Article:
Pistons Mailbag - January 1, 2020

by Keith Langlois
Web Editor

What a way to ring in the new year: the first 2020 edition of Pistons Mailbag. We’re even waiving the holiday delivery fee.

Jacked Up Detroit (@JackedUpDetroit): Is it time to pull the plug on this Pistons roster and start the rebuild? I say yes.


Langlois:
If you’re talking about at the trade deadline, if you’re going in expecting dramatic moves, you’re probably going to wind up disappointed. The mere fact that every NBA team but one is over the cap figures to have the effect of tamping down trade activity. There’ll be some, of course, but the type of moves you’re alluding to – ones that shift big contracts – become difficult to achieve in an environment where teams are dealing without cap space. If you’re talking about the 2020 off-season, though, different story. To a degree, a rebuild is going to happen organically. Reggie Jackson’s contract is up and Andre Drummond holds a player option that most expect him to exercise, given the fact it’s a thin free-agent crop and he’ll be a 26-year-old with eight years of high-end productivity and amazing durability on his resume. Even if Drummond falls short of recouping the $29 million he’s due to make next season by not opting out – I don’t know that, but it’s not likely he’ll know that either at the time the decision must be made – he would still be an obvious candidate for a long-term deal that guarantees him significant money for the next three to five years. Blake Griffin will be the only player on the roster making eight figures for more than one more season. (Tony Snell, with a $12.1 million player option for 2020-21, is also likely to be on the books come July.) The only other players under team control for next season would be Derrick Rose, Luke Kennard, the three second-year players (Bruce Brown, Khyri Thomas, Svi Mykhailiuk) and Sekou Doumbouya. (The Pistons will also have two-way players Jordan Bone and Louis King as restricted free agents and won’t occupy much cap space.) That leaves a lot of cap space and wiggle room with an even more open landscape for 2021-22.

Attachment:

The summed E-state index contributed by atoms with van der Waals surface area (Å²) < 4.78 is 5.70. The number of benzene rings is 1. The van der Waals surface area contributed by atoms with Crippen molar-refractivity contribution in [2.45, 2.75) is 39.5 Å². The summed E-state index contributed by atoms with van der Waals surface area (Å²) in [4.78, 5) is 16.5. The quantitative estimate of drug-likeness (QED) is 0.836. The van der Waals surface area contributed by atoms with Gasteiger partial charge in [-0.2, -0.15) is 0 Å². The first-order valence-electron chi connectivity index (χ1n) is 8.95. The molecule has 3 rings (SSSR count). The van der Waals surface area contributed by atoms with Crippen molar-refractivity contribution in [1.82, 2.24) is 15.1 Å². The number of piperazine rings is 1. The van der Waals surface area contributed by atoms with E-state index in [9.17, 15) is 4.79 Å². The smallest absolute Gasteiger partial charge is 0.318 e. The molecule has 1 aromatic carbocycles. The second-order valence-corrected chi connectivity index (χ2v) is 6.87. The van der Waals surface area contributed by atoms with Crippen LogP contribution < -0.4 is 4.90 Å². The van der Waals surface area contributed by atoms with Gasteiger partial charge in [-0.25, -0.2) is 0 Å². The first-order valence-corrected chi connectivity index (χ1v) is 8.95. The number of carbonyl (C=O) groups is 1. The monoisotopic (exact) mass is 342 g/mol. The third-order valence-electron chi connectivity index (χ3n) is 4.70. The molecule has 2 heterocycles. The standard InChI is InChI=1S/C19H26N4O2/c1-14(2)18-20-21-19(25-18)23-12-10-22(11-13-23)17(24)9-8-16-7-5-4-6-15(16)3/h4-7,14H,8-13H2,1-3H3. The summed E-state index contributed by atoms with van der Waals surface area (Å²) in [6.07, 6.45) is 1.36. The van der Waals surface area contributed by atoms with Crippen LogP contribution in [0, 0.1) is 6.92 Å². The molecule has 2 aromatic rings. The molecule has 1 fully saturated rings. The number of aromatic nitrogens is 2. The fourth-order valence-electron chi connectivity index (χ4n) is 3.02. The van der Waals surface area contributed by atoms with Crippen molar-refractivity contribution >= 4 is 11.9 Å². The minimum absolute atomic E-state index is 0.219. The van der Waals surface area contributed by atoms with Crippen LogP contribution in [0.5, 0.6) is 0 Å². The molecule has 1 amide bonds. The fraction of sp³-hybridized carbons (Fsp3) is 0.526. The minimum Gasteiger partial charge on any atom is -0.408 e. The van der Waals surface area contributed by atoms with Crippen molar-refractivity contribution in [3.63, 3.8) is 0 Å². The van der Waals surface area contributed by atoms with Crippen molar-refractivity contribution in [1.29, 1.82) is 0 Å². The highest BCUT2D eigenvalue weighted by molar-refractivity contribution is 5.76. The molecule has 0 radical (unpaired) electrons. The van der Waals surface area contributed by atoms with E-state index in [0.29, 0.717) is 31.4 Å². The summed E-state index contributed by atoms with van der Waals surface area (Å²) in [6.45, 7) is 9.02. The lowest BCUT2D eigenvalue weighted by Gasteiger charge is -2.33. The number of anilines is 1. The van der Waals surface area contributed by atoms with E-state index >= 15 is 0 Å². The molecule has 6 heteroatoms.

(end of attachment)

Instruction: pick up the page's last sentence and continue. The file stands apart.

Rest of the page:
Donald (Holland, Mich.): I believe we are not going to win a championship with these old players. I think we should trade Blake Griffin, Andre Drummond and Reggie Jackson for draft picks. We need to take risks for young, explosive, athletic players. What do you think?


Langlois:
Griffin’s trade value has evaporated until he regains his footing coming off of injury and surgery. There always will be a limited pool of trade partners for a player with a contract as weighty as Griffin’s – he has $76 million due him over the next two seasons, assuming he picks up his player option for 2021-22, plus nearly $20 million still owed him this season – but that assumes he’s healthy and producing in line with his contract. Griffin was one of the top 10 to 15 players in the NBA last season and was most responsible for the Pistons making the playoffs, but the knee injury that hampered his finish last season and required off-season surgery has clearly dragged down his performance this season. You can’t trade Griffin right now for any realistic return and, in fact, would have to surrender an asset or two to move the contract. To a lesser degree, that’s also true of Jackson, who is still out with a lower-back injury. There’s not all that much left of his contract – he’s in the final year and owed about $10 million of his $18 million 2019-20 salary – so it wouldn’t be nearly as complicated as it would be in Griffin’s case, but it still isn’t bringing back assets. Drummond’s case is different – last year of his deal though the fact he has a player option for next season adds a layer of uncertainty that figures to thin out potential trade partners. Young, explosive, athletic players are every team’s holy grail. They are incredibly coveted, valuable commodities. You don’t get them for players with big contracts unless those players are performing at All-Star levels. You sure aren’t getting them for injured players making the kind of money we’re talking about in these instances.


Larry (Sulphur, La.): The Pistons obviously have been bitten by the injury bug this year. With that said, the chemistry seems to be the biggest issue with the Pistons. Wouldn’t it be easier to accept that Blake Griffin isn’t ready and shut him down until he is actually 100 percent and allow Christian Wood to start? Then open the depth chart to allow the rookies to come in and learn how to develop in the actual games.


Langlois: